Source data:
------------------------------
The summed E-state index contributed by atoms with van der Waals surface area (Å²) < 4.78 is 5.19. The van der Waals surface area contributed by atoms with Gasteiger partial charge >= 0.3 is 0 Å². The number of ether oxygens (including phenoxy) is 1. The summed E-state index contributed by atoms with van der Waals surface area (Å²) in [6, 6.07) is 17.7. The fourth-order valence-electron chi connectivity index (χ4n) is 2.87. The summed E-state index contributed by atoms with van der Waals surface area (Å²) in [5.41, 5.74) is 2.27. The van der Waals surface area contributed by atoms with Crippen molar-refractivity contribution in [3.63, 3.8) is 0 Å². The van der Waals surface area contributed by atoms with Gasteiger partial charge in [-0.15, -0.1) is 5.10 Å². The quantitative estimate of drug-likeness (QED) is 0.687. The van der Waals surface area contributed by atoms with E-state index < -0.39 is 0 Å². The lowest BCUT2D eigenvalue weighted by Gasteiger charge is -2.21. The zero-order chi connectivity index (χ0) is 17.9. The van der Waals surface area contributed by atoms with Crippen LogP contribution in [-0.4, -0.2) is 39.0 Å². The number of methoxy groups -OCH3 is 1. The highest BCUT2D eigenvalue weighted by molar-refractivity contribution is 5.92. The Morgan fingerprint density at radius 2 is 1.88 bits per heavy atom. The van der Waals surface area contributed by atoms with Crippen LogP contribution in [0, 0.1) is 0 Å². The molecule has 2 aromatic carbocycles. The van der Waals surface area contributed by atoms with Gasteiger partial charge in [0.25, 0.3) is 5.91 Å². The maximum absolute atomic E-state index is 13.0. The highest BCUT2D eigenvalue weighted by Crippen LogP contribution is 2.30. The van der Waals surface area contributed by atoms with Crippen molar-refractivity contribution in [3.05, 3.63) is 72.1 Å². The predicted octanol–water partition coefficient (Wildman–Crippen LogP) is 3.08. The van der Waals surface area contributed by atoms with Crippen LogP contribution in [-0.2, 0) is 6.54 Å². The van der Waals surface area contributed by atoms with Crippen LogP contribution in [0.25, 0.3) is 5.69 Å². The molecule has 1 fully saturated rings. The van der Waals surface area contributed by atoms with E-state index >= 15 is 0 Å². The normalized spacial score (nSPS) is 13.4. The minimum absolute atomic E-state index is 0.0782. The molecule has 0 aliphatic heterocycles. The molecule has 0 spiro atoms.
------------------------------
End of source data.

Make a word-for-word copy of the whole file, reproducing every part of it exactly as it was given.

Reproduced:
The summed E-state index contributed by atoms with van der Waals surface area (Å²) < 4.78 is 5.19. The van der Waals surface area contributed by atoms with Gasteiger partial charge >= 0.3 is 0 Å². The number of ether oxygens (including phenoxy) is 1. The summed E-state index contributed by atoms with van der Waals surface area (Å²) in [6, 6.07) is 17.7. The fourth-order valence-electron chi connectivity index (χ4n) is 2.87. The summed E-state index contributed by atoms with van der Waals surface area (Å²) in [5.41, 5.74) is 2.27. The van der Waals surface area contributed by atoms with Crippen molar-refractivity contribution in [3.63, 3.8) is 0 Å². The van der Waals surface area contributed by atoms with Gasteiger partial charge in [-0.15, -0.1) is 5.10 Å². The quantitative estimate of drug-likeness (QED) is 0.687. The van der Waals surface area contributed by atoms with E-state index < -0.39 is 0 Å². The lowest BCUT2D eigenvalue weighted by Gasteiger charge is -2.21. The zero-order chi connectivity index (χ0) is 17.9. The van der Waals surface area contributed by atoms with Crippen LogP contribution in [-0.4, -0.2) is 39.0 Å². The number of methoxy groups -OCH3 is 1. The highest BCUT2D eigenvalue weighted by molar-refractivity contribution is 5.92. The Morgan fingerprint density at radius 2 is 1.88 bits per heavy atom. The van der Waals surface area contributed by atoms with Crippen LogP contribution in [0, 0.1) is 0 Å². The molecule has 2 aromatic carbocycles. The van der Waals surface area contributed by atoms with Gasteiger partial charge in [0.25, 0.3) is 5.91 Å². The maximum absolute atomic E-state index is 13.0. The highest BCUT2D eigenvalue weighted by Crippen LogP contribution is 2.30. The van der Waals surface area contributed by atoms with Crippen molar-refractivity contribution in [3.05, 3.63) is 72.1 Å². The predicted octanol–water partition coefficient (Wildman–Crippen LogP) is 3.08. The van der Waals surface area contributed by atoms with Crippen LogP contribution in [-0.2, 0) is 6.54 Å². The van der Waals surface area contributed by atoms with Crippen LogP contribution in [0.25, 0.3) is 5.69 Å². The molecule has 1 fully saturated rings. The van der Waals surface area contributed by atoms with E-state index >= 15 is 0 Å². The normalized spacial score (nSPS) is 13.4. The minimum absolute atomic E-state index is 0.0782. The molecule has 0 aliphatic heterocycles. The molecule has 0 spiro atoms.